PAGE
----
Imprimis Pharmaceuticals (San Diego) provided its FY2015 financial data on March 23, announcing a 500% increase in revenue—but, at $9.7 million for the full year, its total revenue is barely a rounding error for many blockbuster drugs from Big Pharma companies. Part of the company’s recent success is due to the publicity it received when, after the infamous Turing Pharmaceuticals price-gouging story broke last fall, Express Scripts chose Imprimis to provide a compounded formulation of Daraprin (pyrimethamine), the drug whose price Turing Pharma’s CEO, Martin Shkreli, jacked up by over 5,000%.
Publicly traded Imprimis has just completed a new stock offer, garnering $12 million. Even so, it has not shown a profit since 2011 (if ever; the company’s published financials stop at that point). What is also missing from Imprimis’ website is any information on FDA applications—because its business model is not to seek FDA approval for drug formulations, not even the 505 (b)2 pathway for reformulated generics. (Pre-2104, it had been involved in some clinical trials work.) The company’s stated business model is to be a compounding pharmacy only, an approach it adopted after passage of the 2013 Drug Quality and Security Act (DQSA), which creating a new category of “outsourcing pharmacy” that performs volume compounding of drugs. Part of the justification for the new round of stock offering is to pay for the refurbishment or construction of new facilities, in Pennsylvania and Texas, that will more or less quintuple the company’s capacity for drug compounding. The company will seek FDA inspection and approval of the facilities later this year—a voluntary undertaking under the terms of the DQSA.
Said Mark Baum, CEO, during the Q4 financials presentation, “We are in the personalized medicine business today” since it nominally tailors each prescription to individual patient profiles, while also conceding that “there’s no playbook to read from for what we’re doing.” It has targeted or commercialized a range of products in ophthalmology, urology, sinus conditions and a type of “conscious sedation,” all with compounded products based on FDA-approved pharmaceutical ingredients. Each of these areas, Baum notes, is a multibillion-dollar franchise, and Imprimis will follow a “land and expand” strategy of adding additional products in each therapy area to its portfolio. Not highlighted in the Q4 reporting is the company’s intention to continue development of “integrative medicine” products, which in this context translates into compounded formulations of herbal supplements such as artesunate, a treatment for malaria.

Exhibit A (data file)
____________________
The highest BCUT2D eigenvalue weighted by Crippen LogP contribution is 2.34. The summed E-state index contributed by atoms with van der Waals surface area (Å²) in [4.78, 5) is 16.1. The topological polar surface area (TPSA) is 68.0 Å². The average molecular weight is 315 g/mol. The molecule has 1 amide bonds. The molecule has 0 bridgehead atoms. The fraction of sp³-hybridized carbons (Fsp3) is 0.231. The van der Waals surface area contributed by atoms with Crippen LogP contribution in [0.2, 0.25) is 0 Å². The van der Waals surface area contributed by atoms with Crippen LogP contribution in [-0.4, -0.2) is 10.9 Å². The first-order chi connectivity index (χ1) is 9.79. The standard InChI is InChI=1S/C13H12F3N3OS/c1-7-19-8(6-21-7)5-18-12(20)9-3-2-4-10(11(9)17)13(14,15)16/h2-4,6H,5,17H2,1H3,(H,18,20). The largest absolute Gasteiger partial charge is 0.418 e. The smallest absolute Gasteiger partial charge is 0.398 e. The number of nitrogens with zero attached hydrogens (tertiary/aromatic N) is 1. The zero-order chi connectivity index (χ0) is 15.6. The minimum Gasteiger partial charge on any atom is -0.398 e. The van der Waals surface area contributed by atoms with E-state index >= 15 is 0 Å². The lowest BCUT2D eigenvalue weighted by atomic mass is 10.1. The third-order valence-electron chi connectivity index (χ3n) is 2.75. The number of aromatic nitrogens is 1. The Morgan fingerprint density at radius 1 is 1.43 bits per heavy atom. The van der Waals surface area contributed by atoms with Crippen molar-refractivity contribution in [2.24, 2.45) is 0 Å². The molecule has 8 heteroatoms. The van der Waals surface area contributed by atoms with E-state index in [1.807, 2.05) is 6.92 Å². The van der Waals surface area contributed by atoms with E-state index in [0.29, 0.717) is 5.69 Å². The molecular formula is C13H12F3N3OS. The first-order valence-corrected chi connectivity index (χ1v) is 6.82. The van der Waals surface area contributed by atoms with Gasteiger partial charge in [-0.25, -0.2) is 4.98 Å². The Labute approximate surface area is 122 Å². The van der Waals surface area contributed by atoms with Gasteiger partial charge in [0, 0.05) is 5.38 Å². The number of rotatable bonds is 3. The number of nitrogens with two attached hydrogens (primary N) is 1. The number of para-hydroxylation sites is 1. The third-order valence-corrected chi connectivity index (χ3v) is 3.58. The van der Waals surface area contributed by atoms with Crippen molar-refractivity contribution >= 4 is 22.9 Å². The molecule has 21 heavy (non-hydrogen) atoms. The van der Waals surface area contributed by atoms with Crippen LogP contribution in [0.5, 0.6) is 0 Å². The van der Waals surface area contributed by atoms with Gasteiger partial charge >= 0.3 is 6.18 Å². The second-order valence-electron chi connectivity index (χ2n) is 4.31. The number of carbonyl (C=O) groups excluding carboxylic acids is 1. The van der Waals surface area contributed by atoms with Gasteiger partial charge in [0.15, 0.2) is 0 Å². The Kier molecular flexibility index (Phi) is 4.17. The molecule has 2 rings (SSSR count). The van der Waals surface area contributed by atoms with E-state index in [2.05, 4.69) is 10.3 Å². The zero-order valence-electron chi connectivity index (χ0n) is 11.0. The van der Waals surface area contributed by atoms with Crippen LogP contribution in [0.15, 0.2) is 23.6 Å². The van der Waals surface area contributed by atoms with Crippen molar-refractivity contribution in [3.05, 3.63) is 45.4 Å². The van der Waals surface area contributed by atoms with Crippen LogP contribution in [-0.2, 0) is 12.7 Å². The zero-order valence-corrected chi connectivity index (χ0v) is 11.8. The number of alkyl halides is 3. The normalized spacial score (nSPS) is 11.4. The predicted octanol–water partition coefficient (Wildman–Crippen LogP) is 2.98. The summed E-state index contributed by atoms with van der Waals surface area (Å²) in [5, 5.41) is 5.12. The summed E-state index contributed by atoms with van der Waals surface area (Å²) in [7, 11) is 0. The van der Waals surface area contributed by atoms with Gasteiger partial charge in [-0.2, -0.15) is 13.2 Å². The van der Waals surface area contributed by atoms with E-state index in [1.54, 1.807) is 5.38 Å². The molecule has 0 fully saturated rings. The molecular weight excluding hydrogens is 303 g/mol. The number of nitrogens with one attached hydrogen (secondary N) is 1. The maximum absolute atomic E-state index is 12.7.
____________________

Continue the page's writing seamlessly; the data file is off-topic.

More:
Historically, compounding has been a longstanding part of the pharmacy profession but in the past, as companies more or less engaged in the model Imprimis is pursuing, they would draw attention from FDA which would attempt to require clinical trial testing and GMP manufacturing practices. Federal legislation, however, created boundaries around FDA’s jurisdiction (unlike pharmaceutical manufacturers, pharmacies and pharmacists are regulated at the state level). All this blew open in 2012 when a fungal meningitis outbreak, with multiple fatalities, occurred that was traced to New England Compounding Center’s compounded steroid formulations. That spurred passage of DQSA and the creation of the outsourcing pharmacy classification. While pharmacists have and will continue to compound prescriptions for individual patients, the outsourcing pharmacy can produce high volumes of drugs and not for targeted individuals. If Imprimis’ growth plans come to fruition, and if other compounding pharmacies follow this path, there could be a collision in store between them and the pharma industry.